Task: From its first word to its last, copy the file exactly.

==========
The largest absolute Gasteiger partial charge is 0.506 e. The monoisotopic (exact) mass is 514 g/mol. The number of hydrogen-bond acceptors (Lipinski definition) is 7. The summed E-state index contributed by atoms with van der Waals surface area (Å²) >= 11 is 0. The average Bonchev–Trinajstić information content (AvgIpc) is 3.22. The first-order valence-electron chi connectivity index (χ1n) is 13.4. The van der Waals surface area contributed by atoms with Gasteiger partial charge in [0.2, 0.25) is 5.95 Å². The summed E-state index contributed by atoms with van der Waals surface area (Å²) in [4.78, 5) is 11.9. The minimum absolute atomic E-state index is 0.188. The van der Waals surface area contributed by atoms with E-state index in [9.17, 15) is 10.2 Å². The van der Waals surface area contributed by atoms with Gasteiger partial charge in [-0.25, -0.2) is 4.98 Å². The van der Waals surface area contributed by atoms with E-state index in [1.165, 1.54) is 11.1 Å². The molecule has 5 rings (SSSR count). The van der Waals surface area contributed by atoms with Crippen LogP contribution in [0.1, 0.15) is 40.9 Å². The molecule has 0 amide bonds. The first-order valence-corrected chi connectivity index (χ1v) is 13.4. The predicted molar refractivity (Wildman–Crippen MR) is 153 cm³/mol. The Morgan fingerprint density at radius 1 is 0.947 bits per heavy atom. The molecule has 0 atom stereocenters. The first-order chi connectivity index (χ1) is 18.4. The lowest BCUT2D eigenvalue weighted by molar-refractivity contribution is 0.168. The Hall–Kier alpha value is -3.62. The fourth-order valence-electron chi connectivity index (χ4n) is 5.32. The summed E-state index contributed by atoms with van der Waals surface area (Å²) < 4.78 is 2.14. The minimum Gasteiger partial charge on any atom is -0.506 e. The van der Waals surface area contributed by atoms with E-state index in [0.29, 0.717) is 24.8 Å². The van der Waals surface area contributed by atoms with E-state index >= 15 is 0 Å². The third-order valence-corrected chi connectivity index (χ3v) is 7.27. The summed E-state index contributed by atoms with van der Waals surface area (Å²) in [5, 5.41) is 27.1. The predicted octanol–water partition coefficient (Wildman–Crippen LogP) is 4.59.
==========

The largest absolute Gasteiger partial charge is 0.506 e. The monoisotopic (exact) mass is 514 g/mol. The number of hydrogen-bond acceptors (Lipinski definition) is 7. The summed E-state index contributed by atoms with van der Waals surface area (Å²) >= 11 is 0. The average Bonchev–Trinajstić information content (AvgIpc) is 3.22. The first-order valence-electron chi connectivity index (χ1n) is 13.4. The van der Waals surface area contributed by atoms with Gasteiger partial charge in [0.2, 0.25) is 5.95 Å². The summed E-state index contributed by atoms with van der Waals surface area (Å²) in [4.78, 5) is 11.9. The minimum absolute atomic E-state index is 0.188. The van der Waals surface area contributed by atoms with E-state index in [9.17, 15) is 10.2 Å². The van der Waals surface area contributed by atoms with Gasteiger partial charge in [-0.25, -0.2) is 4.98 Å². The van der Waals surface area contributed by atoms with E-state index in [1.165, 1.54) is 11.1 Å². The molecule has 5 rings (SSSR count). The van der Waals surface area contributed by atoms with Crippen LogP contribution in [0.1, 0.15) is 40.9 Å². The molecule has 0 amide bonds. The first-order valence-corrected chi connectivity index (χ1v) is 13.4. The predicted molar refractivity (Wildman–Crippen MR) is 153 cm³/mol. The Morgan fingerprint density at radius 1 is 0.947 bits per heavy atom. The molecule has 0 atom stereocenters. The first-order chi connectivity index (χ1) is 18.4. The lowest BCUT2D eigenvalue weighted by molar-refractivity contribution is 0.168. The Hall–Kier alpha value is -3.62. The fourth-order valence-electron chi connectivity index (χ4n) is 5.32. The summed E-state index contributed by atoms with van der Waals surface area (Å²) < 4.78 is 2.14. The minimum Gasteiger partial charge on any atom is -0.506 e. The van der Waals surface area contributed by atoms with E-state index in [0.29, 0.717) is 24.8 Å². The van der Waals surface area contributed by atoms with E-state index >= 15 is 0 Å². The third-order valence-corrected chi connectivity index (χ3v) is 7.27. The summed E-state index contributed by atoms with van der Waals surface area (Å²) in [5, 5.41) is 27.1. The predicted octanol–water partition coefficient (Wildman–Crippen LogP) is 4.59.